What are the selection criteria of funds for the Model Portfolio and the Best of Ideas Funds?

Fund Selection Process MeDirect works closely with Morningstar Investment Management Europe (MIME) to define a bespoke fund universe or portfolio of funds to support specific investment goals. The fund selection process is comprised of the following quantitative and qualitative phases:  Determining asset allocation Before selecting individual funds, Morningstar looks at the composition of the portfolio in terms of stocks and bonds (the so-called asset classes), and examines its geographical and sectorial allocation. Quantitative Screening Morningstar applies a ranking process that considers the Morningstar Risk-Adjusted Return benchmark. Other factors that are taken into consideration are: Performance consistency – if a manager has consistently performed poorly in three out of the last four calendar years, the fund will typically be removed at this stage. Empirical evidence suggests that long term poorly performing funds will continue to perform poorly going forward. Manager Tenure – If a manager has been running a fund for less than three years, they will typically be removed from the selection. Style – If the fund displays erratic changes in style, it will typically be removed at this stage. Currency – If a multi-regional fund search is undertaken, those funds that do not have an offering in the base currency of the intended users will typically be removed from the selection. Qualitative Evaluation The purpose of the qualitative selection methodology is to instil discipline into the manager research process by appraising critical factors that can help determine a fund’s ability to outperform. Funds are evaluated across the 5 pillars that Morningstar has identified as being helpful in predicting the future success of funds: Parent, People, Process, Performance, and Price. Parent The culture and structure of an asset management firm can have an impact on its ability to attract and retain talent and its penchant for serving in the best interests of fund shareholders. People Evaluating the depth and capabilities of an investment team is critical in attempting to identify funds that have a competitive advantage over their competition. Process Morningstar favours managers who employ a disciplined, consistent, and repeatable investment process. Ultimately, Morningstar is looking for traits that give the investment team an edge over its competition. Performance The goal is to identify management teams that in the past have demonstrated skill which we define as the ability to outperform their respective benchmark/peer group on a risk-adjusted basis in a consistent fashion. Price Research indicates that expenses are critical in predicting future fund performance. A fund’s expense ratio should be evaluated within the context of the relevant region and relative to its Morningstar peer group and also consider the trend in expenses and assets in the fund. Portfolio Construction Morningstar firmly believes that asset allocation is a primary determinant of investment returns within a global fund portfolio. Hence, an important consideration for our final selection is how the fund will complement the remainder of the portfolio or select list.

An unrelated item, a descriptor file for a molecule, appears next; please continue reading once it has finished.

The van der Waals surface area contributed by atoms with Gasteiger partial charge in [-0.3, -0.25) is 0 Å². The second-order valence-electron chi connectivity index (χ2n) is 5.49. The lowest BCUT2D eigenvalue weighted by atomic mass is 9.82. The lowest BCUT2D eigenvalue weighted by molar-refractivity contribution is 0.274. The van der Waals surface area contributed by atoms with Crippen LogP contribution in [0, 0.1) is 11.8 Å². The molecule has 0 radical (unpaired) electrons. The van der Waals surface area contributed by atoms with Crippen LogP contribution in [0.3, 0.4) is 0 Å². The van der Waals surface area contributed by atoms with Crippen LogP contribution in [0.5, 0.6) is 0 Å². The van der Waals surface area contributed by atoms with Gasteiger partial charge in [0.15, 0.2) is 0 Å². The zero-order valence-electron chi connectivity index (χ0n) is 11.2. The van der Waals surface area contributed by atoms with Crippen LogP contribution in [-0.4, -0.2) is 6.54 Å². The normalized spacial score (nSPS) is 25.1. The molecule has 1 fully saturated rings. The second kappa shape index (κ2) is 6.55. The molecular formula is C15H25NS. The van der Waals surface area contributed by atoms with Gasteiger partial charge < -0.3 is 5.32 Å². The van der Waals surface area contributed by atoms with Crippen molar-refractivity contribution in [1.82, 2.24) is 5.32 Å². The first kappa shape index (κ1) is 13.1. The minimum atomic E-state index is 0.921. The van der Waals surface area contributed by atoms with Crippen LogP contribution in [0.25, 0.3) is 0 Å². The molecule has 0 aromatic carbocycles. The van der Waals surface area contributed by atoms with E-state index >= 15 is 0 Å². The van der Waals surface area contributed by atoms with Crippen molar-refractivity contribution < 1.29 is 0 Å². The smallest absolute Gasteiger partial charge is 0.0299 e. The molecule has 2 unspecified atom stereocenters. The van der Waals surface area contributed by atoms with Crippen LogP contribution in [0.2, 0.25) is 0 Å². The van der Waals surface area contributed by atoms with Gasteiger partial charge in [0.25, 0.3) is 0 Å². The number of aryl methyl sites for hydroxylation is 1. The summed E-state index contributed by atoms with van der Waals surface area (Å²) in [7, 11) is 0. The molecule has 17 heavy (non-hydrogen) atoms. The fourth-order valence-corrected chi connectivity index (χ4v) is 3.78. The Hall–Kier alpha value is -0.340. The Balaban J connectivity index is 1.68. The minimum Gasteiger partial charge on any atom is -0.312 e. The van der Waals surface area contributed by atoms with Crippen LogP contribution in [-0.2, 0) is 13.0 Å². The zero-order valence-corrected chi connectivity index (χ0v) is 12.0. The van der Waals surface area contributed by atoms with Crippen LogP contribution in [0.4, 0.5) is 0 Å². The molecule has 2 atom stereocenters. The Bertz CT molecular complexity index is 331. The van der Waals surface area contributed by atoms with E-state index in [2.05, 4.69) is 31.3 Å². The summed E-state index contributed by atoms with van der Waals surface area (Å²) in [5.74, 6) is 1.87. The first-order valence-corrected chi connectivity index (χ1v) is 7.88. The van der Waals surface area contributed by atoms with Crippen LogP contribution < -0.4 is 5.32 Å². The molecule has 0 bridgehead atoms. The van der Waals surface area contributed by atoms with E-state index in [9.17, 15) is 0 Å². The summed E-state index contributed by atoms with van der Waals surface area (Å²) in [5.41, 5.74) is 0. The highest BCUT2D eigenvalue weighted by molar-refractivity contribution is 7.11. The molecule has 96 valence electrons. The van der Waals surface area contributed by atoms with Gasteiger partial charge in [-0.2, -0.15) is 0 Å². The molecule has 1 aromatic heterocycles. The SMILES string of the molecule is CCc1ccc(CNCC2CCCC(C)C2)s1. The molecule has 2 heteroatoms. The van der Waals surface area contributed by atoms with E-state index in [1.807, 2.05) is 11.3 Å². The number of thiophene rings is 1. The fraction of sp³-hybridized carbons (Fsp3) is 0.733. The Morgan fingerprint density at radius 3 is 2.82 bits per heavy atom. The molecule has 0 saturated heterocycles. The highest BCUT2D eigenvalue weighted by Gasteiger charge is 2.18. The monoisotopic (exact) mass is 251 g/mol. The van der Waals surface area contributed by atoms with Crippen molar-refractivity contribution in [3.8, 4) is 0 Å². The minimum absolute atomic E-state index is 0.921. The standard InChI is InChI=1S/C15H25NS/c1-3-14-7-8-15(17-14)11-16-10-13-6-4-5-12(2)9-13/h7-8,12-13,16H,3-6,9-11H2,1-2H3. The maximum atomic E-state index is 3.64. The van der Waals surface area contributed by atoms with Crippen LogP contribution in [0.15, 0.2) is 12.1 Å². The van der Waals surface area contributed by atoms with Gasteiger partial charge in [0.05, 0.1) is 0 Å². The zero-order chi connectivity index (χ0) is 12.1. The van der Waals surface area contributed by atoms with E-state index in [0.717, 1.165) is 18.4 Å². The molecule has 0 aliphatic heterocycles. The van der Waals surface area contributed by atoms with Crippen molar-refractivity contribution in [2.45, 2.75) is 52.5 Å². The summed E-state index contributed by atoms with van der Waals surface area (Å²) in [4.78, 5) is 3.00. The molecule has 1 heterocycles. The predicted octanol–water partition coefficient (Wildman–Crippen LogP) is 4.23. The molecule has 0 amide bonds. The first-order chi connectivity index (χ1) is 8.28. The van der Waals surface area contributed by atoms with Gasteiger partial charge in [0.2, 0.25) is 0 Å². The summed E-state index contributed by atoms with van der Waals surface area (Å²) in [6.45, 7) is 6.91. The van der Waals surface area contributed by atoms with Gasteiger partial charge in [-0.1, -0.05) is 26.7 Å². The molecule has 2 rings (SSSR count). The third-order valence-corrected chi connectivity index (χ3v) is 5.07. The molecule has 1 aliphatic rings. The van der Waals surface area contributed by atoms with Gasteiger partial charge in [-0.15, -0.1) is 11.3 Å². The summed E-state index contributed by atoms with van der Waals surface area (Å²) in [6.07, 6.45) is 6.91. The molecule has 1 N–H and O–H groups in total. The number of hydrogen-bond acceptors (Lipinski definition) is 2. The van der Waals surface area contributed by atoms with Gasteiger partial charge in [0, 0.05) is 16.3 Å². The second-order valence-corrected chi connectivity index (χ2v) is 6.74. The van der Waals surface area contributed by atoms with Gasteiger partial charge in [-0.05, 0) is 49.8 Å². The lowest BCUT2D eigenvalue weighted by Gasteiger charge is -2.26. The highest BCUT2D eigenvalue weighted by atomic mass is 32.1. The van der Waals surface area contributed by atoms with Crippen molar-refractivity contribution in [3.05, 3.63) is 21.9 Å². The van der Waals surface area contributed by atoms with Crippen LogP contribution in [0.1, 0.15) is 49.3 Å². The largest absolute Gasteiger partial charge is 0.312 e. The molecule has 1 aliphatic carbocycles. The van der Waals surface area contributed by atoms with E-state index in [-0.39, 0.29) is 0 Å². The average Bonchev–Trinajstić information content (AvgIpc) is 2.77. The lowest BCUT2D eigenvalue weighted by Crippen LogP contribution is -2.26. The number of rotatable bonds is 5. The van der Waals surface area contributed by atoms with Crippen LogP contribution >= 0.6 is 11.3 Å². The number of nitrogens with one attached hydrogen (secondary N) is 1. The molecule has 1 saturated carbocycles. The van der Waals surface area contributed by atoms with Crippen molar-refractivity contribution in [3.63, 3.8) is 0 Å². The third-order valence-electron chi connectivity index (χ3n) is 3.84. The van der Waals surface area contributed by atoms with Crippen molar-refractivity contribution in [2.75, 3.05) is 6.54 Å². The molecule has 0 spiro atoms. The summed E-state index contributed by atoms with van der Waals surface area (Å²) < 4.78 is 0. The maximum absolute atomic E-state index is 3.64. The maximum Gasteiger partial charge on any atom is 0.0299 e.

What is the Morningstar Rating for stocks?